When I was young, Sunday school teachers described the Bible in many ways to make it practical for us. It was like a map for life. When a person applied its principles it would lead to a good life. I was like a toolbox, ready to be used for whatever was needed in life. It also was a treasure, precious and to be revered. One that was most intriguing, especially to middle school boys, was the Bible was a weapon. For whatever reason, fighting bad guys was part of our makeup. We were warriors fighting invisible foes for the sake of God and country. So then, we were ready to use the Bible to fight the devil’s fiery darts and, as in Pilgrim’s Progress, to fight the dragons that try to tempt, intimidate and destroy us.
Unfortunately, some of us have grown up to primarily use it as a weapon in debate. From arguing about the origins of the earth to political justification of opinions, the Bible has been wielded against opposition. Judgmental attitudes ensue. I have known people who argued for a literal seven days of creation to call people who disagree a heretic and walk away in anger. I have seen husbands use scripture against their wives for not living up to their expectations, but then not listening to the biblical injunction to love their wives.
This week I was introduced to an online discussion called “Respectful Conversations”. (http://www.respectfulconversation.net/) This project initiated by Harold Lee is meant to foster open dialogue on the nature of Evangelicalism and how it can “interact with other Christian traditions, other religions, and the broader society”.
One conversation asks, “What exactly is Scripture? What is Scripture’s purpose? What gives Scripture its authority?” We evangelicals hold to a high value of scripture. To critique it in any manner surfaces strong reactions. But those reactions have not often been kind, honest or open to those who differ from us. Nina Balmaceda’s comment entitled, “Contextualization” starts with the agreement that we all believe that in interpreting scripture we have to understand the context. The issue she raises is that readers of the Bible bring their own context to understanding the Bible. This is much harder for us to grasp. Some would call this our worldview. I have heard many times in my circles that Christians need to have a “Biblical worldview”. On the surface I would agree. Scripture is the basis of our faith and shapes how we see the world. This usually means a reduction of the Bile to Biblical principals by which to live out one’s life. What needs further understanding is that those very principles are shaped by the context with which we bring to the Bible.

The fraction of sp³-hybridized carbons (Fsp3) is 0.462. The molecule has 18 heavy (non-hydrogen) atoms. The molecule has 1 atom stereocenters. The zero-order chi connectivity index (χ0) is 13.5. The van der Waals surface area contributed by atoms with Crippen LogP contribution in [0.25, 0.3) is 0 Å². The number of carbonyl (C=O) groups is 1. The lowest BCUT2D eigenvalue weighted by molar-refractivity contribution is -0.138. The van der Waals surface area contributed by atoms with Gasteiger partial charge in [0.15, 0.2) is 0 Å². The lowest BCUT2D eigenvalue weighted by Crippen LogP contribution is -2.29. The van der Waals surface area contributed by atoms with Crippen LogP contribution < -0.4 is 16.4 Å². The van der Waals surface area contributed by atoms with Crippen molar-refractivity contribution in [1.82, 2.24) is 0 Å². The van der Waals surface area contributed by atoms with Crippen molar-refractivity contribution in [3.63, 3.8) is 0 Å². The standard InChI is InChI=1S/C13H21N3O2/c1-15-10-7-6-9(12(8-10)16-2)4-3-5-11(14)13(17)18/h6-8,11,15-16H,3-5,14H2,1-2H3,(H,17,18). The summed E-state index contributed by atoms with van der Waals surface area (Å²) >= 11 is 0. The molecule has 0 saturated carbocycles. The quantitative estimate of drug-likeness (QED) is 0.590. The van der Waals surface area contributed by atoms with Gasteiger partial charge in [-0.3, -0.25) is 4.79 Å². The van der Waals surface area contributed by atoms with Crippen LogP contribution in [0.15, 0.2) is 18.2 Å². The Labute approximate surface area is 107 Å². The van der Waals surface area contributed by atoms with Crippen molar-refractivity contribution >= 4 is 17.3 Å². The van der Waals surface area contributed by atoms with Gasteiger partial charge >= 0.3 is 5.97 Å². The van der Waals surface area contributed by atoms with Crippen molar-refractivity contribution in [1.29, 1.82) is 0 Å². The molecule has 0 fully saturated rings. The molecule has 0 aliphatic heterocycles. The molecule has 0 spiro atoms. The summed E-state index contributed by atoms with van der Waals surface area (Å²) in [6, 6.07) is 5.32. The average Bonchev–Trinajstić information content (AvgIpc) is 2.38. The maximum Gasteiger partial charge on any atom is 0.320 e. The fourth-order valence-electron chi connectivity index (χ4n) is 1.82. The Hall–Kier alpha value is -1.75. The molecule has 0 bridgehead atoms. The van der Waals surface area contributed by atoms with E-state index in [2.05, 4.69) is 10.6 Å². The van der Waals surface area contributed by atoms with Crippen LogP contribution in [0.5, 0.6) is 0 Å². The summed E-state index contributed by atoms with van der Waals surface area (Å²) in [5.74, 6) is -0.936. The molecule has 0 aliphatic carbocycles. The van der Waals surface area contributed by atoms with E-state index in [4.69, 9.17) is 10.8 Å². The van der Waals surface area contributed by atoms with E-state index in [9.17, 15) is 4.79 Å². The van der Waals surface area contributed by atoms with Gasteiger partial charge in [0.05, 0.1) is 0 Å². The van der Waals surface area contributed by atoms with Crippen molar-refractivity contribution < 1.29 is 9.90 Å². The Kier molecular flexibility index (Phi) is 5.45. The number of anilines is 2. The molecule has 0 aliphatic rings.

Our worldview of the Bible effects how we read it. In our church young adult’s group they all have a high view of scripture. It is authoritative as it applies to each one’s personal life. One young lady said, “I don’t care what the Bible says on this topic I won’t change my mind.” While it may be she is dismissive of scripture, what it seems more likely is that she is rejecting the popular version of its interpretation. Contextualization matters. What Balmaceda points out is that our interpretive lens is very individualistic. This she says it causes us to spiritualize the Bible but lose the application in community. Balmaceda’s critiques excessive individualism for it does not take into account the importance of seeing though another’s eyes. In relationship with people whose see the Bible differently, I have had to read it anew. I have had to realign my reading of the Bible as I met the poor, interacted with other races and listened to those of the opposite sex.
What I propose is that the Bible is not merely to be read as proof texts to arguments. But it exposes our distance to God and our distance to each other. Paul encouraged Timothy by saying, “All scripture is God-breathed and is useful for teaching, rebuking, correcting and training in righteousness, so that the servant of God may be fully equipped for every good work. (2 Timothy 3:16-17) Scripture believed and appropriated is energized by God, so that, people personally will be ready to do good works. It not only changes our mind, it changes how we live and interact together. I heard one pastor say that when we quit letting our lives be cleansed and healed by God, we attempt to attack others. It is not a weapon to use on others, but a weapon to destroy what separates us. This I think helps us understand the Bible not as a weapon to use on others, but lets the Bible be like a surgical scalpel that can aid in healing of our sin. Respectful conversations can help us be the presence of Jesus to which the world just may listen.